Discussion in 'Tae-Kwon-Do' started by Acronym, Dec 28, 2020.
Note the rear foot.
It is amazing to me watching someone who trained ITF TKD in one school for 3 years trying to tell an ITF (I believe) grandmaster, that has trained at multiple schools and with the people involved in the discussion, for multiple decades, how those people do things, and what is considered the proper way of doing so, based on a youtube video.
The internet is really a crazy thing.
Based on a youtube video of the world champion in ITF forms.
It's even more amazing with someone who hasn't done it at all.
I referenced the world champion in ITF forms. Weiss did NOT object to the rear foot being put down when punching.
When I'm wrong I will admit to it. I am not wrong here. He is wrong about boxers though.
That's 4 years and a red belt. Long enough to know whether the rear foot is down or up when punching in forms.
The point of lifting the rear foot in boxing is to facilitate a weight transfer, which is why it doesn't drop when you actually deliver the punch on impact. If you put the rear foot down when you punch, you reverse the attempted transfer back to a planted rear foot position and no weight transfer has been accomplished. All you did was raise and lower your gravity=no weight transfer.
If the someone who hasn't done it at all is me, then you're missing something. I'm not saying who is right or wrong. I don't even know what sine wave is, or how it relates to the rear foot, besides a few threads I've read on here. Just pointing out how crazy the internet is.
There is nothing crazy about this discussion. This is basic stuff you learn day 1 in ITF. the argument is whether it is an any way analogous to boxing, and of course it isn't, and I explained why.
You changed the debate to that. Earl didn't mention boxers until post 17, after you did. And I don't find the discussion crazy, I find the internet crazy that it can have this discussion.
Then I suggest you read post 3 again
My bad, missed that he said that there. Doesn't really change my initial statement though.
Yes it does. It's clear one of the two here haven't boxed or else he wouldn't write that.
My statement is how the internet is crazy. None of the contents of the discussion change that, as any discussion between the two of you proves how crazy the internet can be.
Because you and dirty dog resort to argument from authority. Just because Weiss is a gm and I'm a red belt doesn't automatically make him knowledgeable about boxing.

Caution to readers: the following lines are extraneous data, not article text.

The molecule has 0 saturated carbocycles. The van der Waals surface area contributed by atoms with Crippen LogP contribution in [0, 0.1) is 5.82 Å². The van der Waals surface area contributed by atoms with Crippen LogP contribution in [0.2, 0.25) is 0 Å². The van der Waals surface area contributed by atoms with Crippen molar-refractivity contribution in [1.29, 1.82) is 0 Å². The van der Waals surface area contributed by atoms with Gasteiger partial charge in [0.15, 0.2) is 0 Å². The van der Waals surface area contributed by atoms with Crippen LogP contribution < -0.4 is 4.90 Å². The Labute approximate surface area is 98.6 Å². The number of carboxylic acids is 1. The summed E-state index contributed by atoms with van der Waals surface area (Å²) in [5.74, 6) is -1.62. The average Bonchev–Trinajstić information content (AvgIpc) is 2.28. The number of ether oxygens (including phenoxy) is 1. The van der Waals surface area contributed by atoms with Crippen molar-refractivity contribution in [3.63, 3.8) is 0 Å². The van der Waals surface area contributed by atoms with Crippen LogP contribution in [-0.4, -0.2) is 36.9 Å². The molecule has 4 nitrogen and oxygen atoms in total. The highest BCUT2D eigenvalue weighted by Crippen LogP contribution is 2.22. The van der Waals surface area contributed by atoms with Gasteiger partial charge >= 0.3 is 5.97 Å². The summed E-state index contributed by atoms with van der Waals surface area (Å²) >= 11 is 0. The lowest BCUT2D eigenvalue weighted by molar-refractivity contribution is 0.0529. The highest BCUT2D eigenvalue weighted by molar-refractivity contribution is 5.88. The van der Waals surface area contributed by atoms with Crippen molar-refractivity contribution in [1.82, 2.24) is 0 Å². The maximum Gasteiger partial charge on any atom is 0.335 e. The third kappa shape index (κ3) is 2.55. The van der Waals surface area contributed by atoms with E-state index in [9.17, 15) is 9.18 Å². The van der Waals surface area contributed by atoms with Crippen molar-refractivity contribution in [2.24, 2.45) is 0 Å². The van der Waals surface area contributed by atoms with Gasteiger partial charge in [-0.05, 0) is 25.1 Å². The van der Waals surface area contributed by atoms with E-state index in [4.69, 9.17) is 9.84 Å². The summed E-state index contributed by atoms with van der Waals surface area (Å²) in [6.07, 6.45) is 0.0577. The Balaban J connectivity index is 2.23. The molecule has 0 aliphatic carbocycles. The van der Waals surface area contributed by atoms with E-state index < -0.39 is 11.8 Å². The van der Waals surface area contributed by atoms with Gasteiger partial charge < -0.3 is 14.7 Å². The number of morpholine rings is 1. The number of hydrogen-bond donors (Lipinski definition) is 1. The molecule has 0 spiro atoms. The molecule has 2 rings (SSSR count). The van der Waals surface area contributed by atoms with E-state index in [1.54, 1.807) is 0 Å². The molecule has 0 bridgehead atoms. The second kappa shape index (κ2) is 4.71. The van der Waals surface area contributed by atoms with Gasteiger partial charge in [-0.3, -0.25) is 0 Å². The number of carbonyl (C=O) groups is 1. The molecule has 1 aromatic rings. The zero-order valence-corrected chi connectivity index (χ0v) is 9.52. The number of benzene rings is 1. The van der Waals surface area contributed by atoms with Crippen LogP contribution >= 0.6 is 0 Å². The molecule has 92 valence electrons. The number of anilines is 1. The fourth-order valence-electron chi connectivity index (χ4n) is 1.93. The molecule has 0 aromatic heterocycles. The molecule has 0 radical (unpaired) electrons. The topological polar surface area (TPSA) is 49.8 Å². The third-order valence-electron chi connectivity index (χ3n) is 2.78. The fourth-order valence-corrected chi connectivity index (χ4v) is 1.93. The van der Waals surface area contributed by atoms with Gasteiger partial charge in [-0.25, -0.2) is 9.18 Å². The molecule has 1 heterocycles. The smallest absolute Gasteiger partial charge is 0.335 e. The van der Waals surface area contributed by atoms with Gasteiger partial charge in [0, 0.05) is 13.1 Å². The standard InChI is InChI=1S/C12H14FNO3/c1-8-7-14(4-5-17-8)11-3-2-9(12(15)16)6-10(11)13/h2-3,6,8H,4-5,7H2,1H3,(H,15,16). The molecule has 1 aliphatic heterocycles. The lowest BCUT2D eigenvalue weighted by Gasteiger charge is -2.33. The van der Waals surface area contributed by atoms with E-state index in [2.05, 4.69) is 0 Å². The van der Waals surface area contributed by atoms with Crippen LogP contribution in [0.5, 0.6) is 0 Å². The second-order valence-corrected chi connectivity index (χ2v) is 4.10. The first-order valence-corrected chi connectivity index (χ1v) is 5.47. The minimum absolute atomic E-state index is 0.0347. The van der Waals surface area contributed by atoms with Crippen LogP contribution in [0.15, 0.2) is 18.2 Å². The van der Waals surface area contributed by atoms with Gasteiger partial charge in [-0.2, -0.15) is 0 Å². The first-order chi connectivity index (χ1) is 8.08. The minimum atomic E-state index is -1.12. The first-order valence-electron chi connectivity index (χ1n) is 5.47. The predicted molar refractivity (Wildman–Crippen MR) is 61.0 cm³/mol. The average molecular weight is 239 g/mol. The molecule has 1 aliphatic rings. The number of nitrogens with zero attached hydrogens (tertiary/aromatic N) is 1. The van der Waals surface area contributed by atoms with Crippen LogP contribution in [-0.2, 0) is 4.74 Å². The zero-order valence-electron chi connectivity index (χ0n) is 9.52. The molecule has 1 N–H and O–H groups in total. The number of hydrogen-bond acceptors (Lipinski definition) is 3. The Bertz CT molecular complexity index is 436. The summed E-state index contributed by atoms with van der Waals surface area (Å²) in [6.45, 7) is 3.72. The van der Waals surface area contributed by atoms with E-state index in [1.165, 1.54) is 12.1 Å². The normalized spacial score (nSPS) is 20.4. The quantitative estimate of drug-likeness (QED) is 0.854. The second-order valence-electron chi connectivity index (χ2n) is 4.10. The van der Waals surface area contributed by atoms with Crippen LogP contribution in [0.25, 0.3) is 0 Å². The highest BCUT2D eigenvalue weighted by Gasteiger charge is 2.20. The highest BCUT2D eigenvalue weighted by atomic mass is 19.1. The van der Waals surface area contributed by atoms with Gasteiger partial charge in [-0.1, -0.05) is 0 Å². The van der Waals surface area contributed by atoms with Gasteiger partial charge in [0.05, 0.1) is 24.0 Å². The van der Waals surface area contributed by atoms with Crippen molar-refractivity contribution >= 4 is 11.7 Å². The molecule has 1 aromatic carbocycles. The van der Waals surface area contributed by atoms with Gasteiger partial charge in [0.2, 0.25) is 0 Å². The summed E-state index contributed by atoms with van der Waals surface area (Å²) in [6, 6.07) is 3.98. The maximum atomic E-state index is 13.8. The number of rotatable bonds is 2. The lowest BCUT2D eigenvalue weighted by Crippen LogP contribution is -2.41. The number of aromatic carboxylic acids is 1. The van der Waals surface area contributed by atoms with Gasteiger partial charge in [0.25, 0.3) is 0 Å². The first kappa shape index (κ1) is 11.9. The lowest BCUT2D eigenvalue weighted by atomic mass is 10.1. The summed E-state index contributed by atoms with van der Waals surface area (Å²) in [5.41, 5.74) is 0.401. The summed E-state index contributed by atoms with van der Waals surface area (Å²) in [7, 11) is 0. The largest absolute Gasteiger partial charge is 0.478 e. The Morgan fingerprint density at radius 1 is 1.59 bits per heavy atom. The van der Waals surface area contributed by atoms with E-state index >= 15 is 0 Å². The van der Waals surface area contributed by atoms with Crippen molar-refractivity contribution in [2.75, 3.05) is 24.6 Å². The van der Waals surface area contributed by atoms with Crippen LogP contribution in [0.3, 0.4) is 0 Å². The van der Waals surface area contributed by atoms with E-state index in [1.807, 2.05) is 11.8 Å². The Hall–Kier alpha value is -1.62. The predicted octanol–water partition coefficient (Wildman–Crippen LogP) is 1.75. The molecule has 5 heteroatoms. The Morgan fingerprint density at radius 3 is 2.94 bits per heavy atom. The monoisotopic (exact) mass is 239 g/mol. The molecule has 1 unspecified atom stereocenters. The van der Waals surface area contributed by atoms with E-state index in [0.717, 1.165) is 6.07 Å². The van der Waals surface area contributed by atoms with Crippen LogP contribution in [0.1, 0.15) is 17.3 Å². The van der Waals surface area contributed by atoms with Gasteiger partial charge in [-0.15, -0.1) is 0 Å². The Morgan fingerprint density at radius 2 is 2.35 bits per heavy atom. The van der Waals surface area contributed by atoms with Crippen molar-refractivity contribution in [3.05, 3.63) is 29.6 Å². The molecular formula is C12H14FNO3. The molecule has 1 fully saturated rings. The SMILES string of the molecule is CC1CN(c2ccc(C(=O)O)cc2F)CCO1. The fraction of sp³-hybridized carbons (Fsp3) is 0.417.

If you take a concept of boxing and then throw it in the pin the moment you actually strike, you are not using the principles of boxing, you are abusing them.
I'm not making any argument from authority. And I don't think he knows about boxing-he might, I've got no clue. My point was that, on the ITF side, you're invalidating his experiences through your own online research. And my larger point is that you guys can even have this conversation, which is crazy to me, and the internet is possible. I think you read a lot more into my posts than I'm saying sometimes. Unless my last theory is correct and you just look to see what arguments you can make.
That is a delibrate misrepresentation. I trained for 4 years, in the dojang, under GM Yeo Chin Huat.
I don't think I'm misrepresenting anything. You're taking limited experience, combining that with youtube to make an overarching claim, and invalidating his experience as you do so. But I'm like 95% sure with some of your recent threads that you're just trolling and trying to argue. So good luck.
What does experience have to do with what the textbook says? If it says to put down my rear foot when puncing, then that’s just as true when I'm white belt doing forms as when a GM is doing the same forms.
Obfuscation tactics doesn't bite on me.
Weight transfer is not the main issue - It's power transfer to the opponent that's important.
Weight transfer is just one way to generate power. There are several others that keep the weight centered and rooted vertically, yet still transfer power horizontally, but that is a whole discussion in itself.
And yet, here we are.
Weight transfer is the difference between an arm punch and a punch with knockout power.
I don't have much experience with the ITF, however I had a friendly debate with an ITF master at a tournament once. We are both 7th Dans in our respective arts. His explanation of the sine wave was they are bringing their bodies up by coming onto the balls of their feet, then sinking into a lower stance. They use the energy of the downward movement created by gravity and redirect that energy into their techniques.
My response to this was, if you are waiting for gravity to pull you downward in order to redirect that energy, it is going to be very slow. We have always believed that much of our power is generated in the legs and core by explosively driving our bodies directly through the technique. The shortest distance between point A and point B is a straight line. By moving your body upward then downward before executing the technique, you are taking the scenic route. Just my 2 cents.
I do see value in utilizing the sine wave to do certain board/brick breaks, however, to use as a practical means of generating power in combat, I don't see the value.
I know many traditional arts practice certain techniques that on the surface don't appear to be very practical, but when you dig deeper they are executed in a specific way to create good habits etc. Perhaps someone far more knowledgeable in the ITF than I, like GM Weiss, can expand on my quick explanation of the sine wave?123
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